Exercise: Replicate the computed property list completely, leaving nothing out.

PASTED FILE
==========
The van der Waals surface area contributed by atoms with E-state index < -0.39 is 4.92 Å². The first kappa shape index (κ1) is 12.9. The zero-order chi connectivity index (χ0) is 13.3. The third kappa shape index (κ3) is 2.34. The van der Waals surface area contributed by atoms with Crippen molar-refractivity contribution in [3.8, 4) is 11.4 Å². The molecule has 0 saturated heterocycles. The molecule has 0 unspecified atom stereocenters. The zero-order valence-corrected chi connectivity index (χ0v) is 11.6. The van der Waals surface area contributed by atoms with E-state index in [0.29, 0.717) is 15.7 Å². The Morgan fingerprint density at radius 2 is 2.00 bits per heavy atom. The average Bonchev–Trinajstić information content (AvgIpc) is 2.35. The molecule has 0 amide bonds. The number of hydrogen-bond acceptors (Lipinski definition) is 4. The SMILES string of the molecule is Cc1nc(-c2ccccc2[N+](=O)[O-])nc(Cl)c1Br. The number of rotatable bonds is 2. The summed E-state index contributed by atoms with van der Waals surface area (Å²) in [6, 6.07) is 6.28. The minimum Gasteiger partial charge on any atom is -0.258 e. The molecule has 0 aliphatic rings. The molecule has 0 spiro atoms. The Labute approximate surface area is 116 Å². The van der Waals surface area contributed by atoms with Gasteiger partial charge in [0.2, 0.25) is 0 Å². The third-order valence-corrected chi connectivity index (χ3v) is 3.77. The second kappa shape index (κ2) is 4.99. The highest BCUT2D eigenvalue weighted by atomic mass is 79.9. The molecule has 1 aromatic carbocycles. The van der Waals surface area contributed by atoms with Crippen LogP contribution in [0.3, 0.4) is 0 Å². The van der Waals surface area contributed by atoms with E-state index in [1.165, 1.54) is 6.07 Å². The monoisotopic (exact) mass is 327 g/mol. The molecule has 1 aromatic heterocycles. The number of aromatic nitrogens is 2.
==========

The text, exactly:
The van der Waals surface area contributed by atoms with E-state index < -0.39 is 4.92 Å². The first kappa shape index (κ1) is 12.9. The zero-order chi connectivity index (χ0) is 13.3. The third kappa shape index (κ3) is 2.34. The van der Waals surface area contributed by atoms with Crippen molar-refractivity contribution in [3.8, 4) is 11.4 Å². The molecule has 0 saturated heterocycles. The molecule has 0 unspecified atom stereocenters. The zero-order valence-corrected chi connectivity index (χ0v) is 11.6. The van der Waals surface area contributed by atoms with E-state index in [0.29, 0.717) is 15.7 Å². The Morgan fingerprint density at radius 2 is 2.00 bits per heavy atom. The average Bonchev–Trinajstić information content (AvgIpc) is 2.35. The molecule has 0 amide bonds. The number of hydrogen-bond acceptors (Lipinski definition) is 4. The SMILES string of the molecule is Cc1nc(-c2ccccc2[N+](=O)[O-])nc(Cl)c1Br. The number of rotatable bonds is 2. The summed E-state index contributed by atoms with van der Waals surface area (Å²) in [6, 6.07) is 6.28. The minimum Gasteiger partial charge on any atom is -0.258 e. The molecule has 0 aliphatic rings. The molecule has 0 spiro atoms. The Labute approximate surface area is 116 Å². The van der Waals surface area contributed by atoms with Gasteiger partial charge in [0.2, 0.25) is 0 Å². The third-order valence-corrected chi connectivity index (χ3v) is 3.77. The second kappa shape index (κ2) is 4.99. The highest BCUT2D eigenvalue weighted by atomic mass is 79.9. The molecule has 1 aromatic carbocycles. The van der Waals surface area contributed by atoms with Crippen LogP contribution in [0.3, 0.4) is 0 Å². The van der Waals surface area contributed by atoms with E-state index in [1.165, 1.54) is 6.07 Å². The monoisotopic (exact) mass is 327 g/mol. The molecule has 1 aromatic heterocycles. The number of aromatic nitrogens is 2.